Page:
In many years of supporting leaders and managers improve performance, I have observed a consistent trend in the relationship between managers and their staff; the attitude of telling instead of asking questions.
Let’s face it; telling is more fashionable than asking questions. After all, that is what bosses do, and if you’re a boss, odds are you’re in the same boat. I am not suggesting that telling someone what to do is entirely wrong. We do it a lot as parents and even mentors. The important lesson here is that ‘telling’ does not stimulate the learning and creativity required for improving performance.
Telling works the most in emergency cases, especially for doctors in the theatre, or military guys in the battlefield. The truth is that telling is cheap because it minimizes wasting of time. Nobody wants to waste all the time asking a subordinate: “What could you do now to start meeting your deadline?” when he or she could simply tell them the exact thing to do, for example. Asking questions does not make sense especially when you want to demonstrate your authority. More over, telling optimizes compliance and avoids variations and argument with the boss.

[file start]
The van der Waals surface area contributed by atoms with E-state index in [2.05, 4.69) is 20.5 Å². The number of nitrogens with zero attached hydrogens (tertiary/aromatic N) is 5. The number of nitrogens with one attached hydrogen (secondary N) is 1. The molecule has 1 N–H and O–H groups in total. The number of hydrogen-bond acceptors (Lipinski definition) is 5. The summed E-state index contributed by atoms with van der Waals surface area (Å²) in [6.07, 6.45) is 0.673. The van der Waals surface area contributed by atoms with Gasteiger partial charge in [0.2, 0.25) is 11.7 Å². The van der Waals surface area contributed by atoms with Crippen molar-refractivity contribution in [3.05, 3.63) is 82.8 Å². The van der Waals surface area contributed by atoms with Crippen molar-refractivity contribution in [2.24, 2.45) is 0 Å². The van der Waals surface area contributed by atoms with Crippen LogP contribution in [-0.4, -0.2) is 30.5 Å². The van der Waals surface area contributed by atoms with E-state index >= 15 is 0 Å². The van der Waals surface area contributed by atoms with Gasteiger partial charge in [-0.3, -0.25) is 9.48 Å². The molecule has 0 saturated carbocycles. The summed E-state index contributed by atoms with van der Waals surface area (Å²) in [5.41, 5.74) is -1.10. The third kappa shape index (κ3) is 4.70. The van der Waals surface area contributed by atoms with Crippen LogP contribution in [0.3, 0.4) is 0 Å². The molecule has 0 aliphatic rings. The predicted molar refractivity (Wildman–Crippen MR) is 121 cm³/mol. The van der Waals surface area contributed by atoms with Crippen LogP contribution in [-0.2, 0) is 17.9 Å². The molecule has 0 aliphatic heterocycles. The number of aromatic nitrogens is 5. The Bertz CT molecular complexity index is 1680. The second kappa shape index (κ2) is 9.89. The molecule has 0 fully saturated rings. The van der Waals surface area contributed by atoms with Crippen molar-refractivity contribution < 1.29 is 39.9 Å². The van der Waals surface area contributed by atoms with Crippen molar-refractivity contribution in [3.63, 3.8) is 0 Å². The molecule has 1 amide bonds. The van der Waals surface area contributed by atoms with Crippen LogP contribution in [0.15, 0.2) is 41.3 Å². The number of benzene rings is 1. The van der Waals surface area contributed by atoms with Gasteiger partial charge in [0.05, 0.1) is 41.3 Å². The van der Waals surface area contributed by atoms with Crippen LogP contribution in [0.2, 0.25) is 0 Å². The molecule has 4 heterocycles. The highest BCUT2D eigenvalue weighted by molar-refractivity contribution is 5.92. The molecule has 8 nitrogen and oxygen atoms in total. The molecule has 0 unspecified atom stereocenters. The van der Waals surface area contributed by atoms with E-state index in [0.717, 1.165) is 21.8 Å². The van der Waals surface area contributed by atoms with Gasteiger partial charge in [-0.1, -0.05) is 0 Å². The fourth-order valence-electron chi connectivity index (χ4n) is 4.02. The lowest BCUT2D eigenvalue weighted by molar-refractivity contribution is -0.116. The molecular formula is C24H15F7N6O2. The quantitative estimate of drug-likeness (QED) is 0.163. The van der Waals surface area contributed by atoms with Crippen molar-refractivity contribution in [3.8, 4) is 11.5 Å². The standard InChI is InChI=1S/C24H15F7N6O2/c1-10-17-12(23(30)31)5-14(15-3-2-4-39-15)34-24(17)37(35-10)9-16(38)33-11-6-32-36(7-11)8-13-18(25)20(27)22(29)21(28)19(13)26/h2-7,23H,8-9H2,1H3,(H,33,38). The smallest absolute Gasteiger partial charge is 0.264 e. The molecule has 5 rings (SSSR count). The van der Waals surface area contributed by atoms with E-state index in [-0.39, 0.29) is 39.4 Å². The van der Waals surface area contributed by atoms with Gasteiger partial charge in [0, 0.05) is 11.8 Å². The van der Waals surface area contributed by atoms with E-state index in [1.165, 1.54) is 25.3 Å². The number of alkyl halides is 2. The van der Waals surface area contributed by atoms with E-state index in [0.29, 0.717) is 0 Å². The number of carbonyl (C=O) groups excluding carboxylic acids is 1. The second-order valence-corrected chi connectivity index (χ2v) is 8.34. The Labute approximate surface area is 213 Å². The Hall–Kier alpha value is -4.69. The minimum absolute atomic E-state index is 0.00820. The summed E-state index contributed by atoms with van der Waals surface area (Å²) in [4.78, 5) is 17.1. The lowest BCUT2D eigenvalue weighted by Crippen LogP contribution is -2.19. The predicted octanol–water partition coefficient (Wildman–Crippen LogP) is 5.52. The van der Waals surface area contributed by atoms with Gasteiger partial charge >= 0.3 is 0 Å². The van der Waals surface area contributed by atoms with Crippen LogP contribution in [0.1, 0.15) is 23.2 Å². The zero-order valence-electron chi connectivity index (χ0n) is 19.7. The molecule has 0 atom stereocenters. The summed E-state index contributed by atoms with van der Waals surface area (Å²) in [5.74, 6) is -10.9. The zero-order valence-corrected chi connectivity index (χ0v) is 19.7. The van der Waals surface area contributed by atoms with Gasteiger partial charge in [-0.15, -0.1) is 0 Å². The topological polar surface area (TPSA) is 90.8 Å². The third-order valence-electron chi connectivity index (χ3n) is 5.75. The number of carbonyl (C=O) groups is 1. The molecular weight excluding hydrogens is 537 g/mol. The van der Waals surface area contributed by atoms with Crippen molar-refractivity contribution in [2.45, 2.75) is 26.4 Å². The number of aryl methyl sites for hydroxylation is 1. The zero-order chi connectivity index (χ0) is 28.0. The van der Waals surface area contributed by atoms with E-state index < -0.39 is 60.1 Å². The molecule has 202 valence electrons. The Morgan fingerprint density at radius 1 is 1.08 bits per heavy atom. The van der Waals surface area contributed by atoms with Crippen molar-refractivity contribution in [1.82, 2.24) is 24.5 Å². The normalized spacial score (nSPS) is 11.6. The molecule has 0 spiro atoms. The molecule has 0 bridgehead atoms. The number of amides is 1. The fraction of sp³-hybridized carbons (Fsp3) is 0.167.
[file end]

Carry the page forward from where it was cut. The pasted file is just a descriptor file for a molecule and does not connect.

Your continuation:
Why you should be asking questions from now
Other than in emergency cases, ‘asking questions’ is one of the best tools used by great leaders and managers to maximize team’s potential and organizational performance.
Problem is, switching from ‘telling’ to ‘asking questions’ takes time and needs learning, too. It takes time because it requires listening actively, and asking powerful questions to raise awareness or clarify understanding. Powerful questions induce creativity (or is it innovation?) and help to generate possible solutions to the issue. It is responsible for thinking outside the box, also.
Would you like to improve your staff or team’s performance, start by asking powerful questions and listening for solutions; that’s where coaching begins. Taken to a logical conclusion, being a leader or manager certainly, gives you control and keeps you in charge. You’re in charge of teaching, meaning, you should be asking powerful questions, listening actively for the answers, and supporting your team to take consistent actions. The fact remains that achieving a sustainable performance improvement comes only by taking a consistent action, and coaching is great at that.
If you have been telling your team what to do up to this moment, start taking charge by asking questions!